The beginning of January, I truly started training resistance, and especially to lose a little weight! How hard it is to lose weight when you're «overweight» (still light!)!! And that's where the mental process is interesting, because you face yourself, about your choices: do I really want to do harder routes or do I content myself with my cushy routine? Up to where am I ready to make efforts to climb harder?

In fact, I accepted the challenge, and two months later, 3 kilos lighter and following a couple of fine resistance workouts with my sons, my shape arrived. Afterwards, «war» was done very quickly. I climbed through it in the sun and before nightfall I gave it a try. I was a little surprised, in spite of it all, I fall on the last hard move! The try after, too worked by the lack of time and rest, I fall lower down… Nevertheless, I felt it could be done quickly.

Football Fan, 8a, Fraguel - Photo Valou Tribout

A bout de souffle, 8b, Peilhon - Photo Valou Tribout

In spite of all my experience, what's amusing is that again, pressure rises in me before the demand of success, and I recovered sensations that I lived when I didn't do anything but climb. You think about the route, you watch the weather forecast, the skin on your fingers, you go through the moves in your head... sometimes wanting to say to yourself: «No, you'll climb it later, when you're in better shape.» That'd be so much more comfortable! In short, one restday later, I find myself at the foot of the climb again. The sky is grey, perfect, although a little cold and humid. After a 7a warm-up, I put in a try «to see», and I fall very high, fingers frozen. I take advantage to still clean a couple of foot details, and one hour later, it's off again!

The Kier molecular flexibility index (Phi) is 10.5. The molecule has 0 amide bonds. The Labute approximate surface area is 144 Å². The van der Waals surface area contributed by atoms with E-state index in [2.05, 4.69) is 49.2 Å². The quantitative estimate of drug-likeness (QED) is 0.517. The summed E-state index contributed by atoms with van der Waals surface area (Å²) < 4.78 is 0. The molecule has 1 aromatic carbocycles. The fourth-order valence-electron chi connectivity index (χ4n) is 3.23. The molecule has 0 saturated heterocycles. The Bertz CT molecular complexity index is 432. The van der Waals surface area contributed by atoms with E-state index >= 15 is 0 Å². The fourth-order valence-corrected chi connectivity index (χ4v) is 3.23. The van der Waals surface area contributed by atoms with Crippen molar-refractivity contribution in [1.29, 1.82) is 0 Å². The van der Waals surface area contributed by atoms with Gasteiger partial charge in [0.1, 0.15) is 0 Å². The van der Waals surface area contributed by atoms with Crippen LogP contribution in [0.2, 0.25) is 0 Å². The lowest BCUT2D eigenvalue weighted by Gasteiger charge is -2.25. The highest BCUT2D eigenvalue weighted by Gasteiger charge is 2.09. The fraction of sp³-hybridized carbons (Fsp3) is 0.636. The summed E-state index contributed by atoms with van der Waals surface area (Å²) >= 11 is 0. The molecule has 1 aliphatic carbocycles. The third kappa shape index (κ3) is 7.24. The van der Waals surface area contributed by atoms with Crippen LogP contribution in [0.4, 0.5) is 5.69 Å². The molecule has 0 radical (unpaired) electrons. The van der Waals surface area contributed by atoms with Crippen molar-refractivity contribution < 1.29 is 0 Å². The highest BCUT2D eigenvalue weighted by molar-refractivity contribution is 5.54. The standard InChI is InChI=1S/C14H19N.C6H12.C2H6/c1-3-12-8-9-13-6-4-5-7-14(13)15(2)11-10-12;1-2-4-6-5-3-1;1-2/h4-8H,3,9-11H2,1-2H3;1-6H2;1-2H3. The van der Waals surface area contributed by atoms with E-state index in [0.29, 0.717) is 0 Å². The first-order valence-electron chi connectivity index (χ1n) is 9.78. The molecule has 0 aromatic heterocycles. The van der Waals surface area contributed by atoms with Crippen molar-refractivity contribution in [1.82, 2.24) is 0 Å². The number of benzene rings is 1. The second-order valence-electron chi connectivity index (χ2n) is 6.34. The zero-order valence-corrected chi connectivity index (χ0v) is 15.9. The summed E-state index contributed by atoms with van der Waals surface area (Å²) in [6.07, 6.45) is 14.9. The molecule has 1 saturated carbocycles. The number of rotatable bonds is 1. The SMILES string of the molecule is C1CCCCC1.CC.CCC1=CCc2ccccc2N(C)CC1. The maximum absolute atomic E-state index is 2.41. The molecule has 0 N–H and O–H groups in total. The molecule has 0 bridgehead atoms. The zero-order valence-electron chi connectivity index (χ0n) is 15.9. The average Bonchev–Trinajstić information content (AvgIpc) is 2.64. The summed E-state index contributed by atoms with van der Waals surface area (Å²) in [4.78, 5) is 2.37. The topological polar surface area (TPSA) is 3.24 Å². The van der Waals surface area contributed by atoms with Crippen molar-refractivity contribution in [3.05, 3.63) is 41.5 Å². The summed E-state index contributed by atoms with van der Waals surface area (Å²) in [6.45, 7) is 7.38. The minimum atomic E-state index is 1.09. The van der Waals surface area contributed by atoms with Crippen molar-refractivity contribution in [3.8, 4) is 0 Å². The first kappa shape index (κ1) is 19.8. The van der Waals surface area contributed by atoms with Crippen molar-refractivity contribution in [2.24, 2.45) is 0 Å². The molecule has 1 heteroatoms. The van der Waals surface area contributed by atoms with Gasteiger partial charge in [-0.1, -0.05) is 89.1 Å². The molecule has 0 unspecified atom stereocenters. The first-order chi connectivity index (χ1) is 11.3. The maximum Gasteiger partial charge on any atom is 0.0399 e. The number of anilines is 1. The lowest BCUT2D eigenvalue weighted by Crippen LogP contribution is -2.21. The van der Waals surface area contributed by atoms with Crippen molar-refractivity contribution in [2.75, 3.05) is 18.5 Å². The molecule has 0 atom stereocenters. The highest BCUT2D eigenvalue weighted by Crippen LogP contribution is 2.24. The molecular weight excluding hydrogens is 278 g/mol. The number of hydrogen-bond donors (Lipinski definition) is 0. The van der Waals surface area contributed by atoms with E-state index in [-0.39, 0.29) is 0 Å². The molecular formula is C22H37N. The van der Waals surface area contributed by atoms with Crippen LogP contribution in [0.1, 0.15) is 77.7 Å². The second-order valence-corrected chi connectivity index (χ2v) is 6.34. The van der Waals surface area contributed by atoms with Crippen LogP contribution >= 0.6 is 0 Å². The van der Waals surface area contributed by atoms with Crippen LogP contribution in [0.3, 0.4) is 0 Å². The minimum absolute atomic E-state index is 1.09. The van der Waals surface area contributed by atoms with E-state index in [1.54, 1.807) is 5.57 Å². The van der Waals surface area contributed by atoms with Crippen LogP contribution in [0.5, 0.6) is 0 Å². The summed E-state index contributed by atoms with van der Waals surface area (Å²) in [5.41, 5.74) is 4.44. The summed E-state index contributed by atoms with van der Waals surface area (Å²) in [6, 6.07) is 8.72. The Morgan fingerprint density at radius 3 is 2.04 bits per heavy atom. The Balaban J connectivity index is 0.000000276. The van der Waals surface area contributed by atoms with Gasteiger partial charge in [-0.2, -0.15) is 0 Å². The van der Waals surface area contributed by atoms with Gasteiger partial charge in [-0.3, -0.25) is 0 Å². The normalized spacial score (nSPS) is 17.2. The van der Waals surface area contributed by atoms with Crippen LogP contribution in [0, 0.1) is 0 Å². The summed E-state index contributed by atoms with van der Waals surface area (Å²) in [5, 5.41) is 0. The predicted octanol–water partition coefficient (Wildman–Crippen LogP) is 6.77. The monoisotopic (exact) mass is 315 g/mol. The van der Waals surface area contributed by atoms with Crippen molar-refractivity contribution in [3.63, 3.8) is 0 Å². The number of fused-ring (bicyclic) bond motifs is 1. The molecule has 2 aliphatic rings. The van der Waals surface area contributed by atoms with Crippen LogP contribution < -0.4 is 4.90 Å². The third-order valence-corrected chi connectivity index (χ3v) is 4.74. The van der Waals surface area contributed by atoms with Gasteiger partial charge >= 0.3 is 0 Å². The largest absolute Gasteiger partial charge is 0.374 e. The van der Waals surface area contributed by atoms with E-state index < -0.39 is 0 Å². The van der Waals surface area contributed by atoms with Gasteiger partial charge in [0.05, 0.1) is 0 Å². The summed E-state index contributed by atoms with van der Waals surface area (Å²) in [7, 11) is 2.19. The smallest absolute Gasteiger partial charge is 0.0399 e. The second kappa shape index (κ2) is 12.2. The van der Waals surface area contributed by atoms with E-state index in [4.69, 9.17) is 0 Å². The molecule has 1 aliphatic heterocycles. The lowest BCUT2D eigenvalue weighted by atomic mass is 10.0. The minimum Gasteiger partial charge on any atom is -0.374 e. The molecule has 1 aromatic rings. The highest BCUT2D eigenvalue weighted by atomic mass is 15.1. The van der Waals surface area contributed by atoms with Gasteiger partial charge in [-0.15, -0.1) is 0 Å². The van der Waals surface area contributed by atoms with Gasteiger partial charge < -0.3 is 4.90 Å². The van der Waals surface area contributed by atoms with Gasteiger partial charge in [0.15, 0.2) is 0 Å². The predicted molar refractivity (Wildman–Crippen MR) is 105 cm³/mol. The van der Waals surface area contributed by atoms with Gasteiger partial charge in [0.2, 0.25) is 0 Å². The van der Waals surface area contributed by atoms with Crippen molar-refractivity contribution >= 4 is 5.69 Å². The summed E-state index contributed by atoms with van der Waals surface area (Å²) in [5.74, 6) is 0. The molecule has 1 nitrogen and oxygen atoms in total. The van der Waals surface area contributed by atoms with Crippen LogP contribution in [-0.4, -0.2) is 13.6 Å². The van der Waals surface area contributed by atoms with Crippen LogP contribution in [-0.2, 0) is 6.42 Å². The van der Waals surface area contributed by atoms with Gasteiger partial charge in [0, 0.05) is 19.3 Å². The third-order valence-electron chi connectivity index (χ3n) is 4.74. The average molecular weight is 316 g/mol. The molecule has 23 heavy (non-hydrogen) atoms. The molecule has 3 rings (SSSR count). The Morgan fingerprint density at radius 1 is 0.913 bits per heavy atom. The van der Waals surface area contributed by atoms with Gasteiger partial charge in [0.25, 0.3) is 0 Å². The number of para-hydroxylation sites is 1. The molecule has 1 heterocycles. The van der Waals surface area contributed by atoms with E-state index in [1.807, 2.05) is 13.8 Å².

And then, loosened up a bit, I feel that it'll go. I really want to. I'm there, my fingers are warm, Valou is ready and as concentrated as I am. Everything is ok. The vague thought of a possible failure is quickly rejected, and it's off. I climb neat. I clip with my left hand from the undercling before the crux, and throw myself into the atrocious arched hold with my left hand, it hasn't gotten bigger but I feel it well, I get my right foot up, slam on the sloper, stabilize with my thumb, and make the catch with my left hand. This is the most delicate for me: I heel hook my right foot, capture really stretched out the twofinger, come back to the ledge; I have one last uncertain foot move left that I do just, just... before making a good catch to the quasi final hold (editor's note: and let go a very in «Aaah»:-). I have to clip, and there… No, I'm a little limit, so I continue, skipping the clip!! Not too my style! And it's done! A good scream, a good dose of adrenalin, and how one feels good!...

 

There's how twelve years after my last 8c, I make this level again! Of course, this gives one ideas to continue a little in this direction!!! We'll see in the months to come if a couple of routes will actually let me pass to the chains!? Anyway, I spent two very interesting months on the mental level in order to accord my successes with what I wanted. This is the approach I've been wanting for a long time.


"Médérik craque", 8a+, Gorges du Tarn. Photo: Laurent Zoutte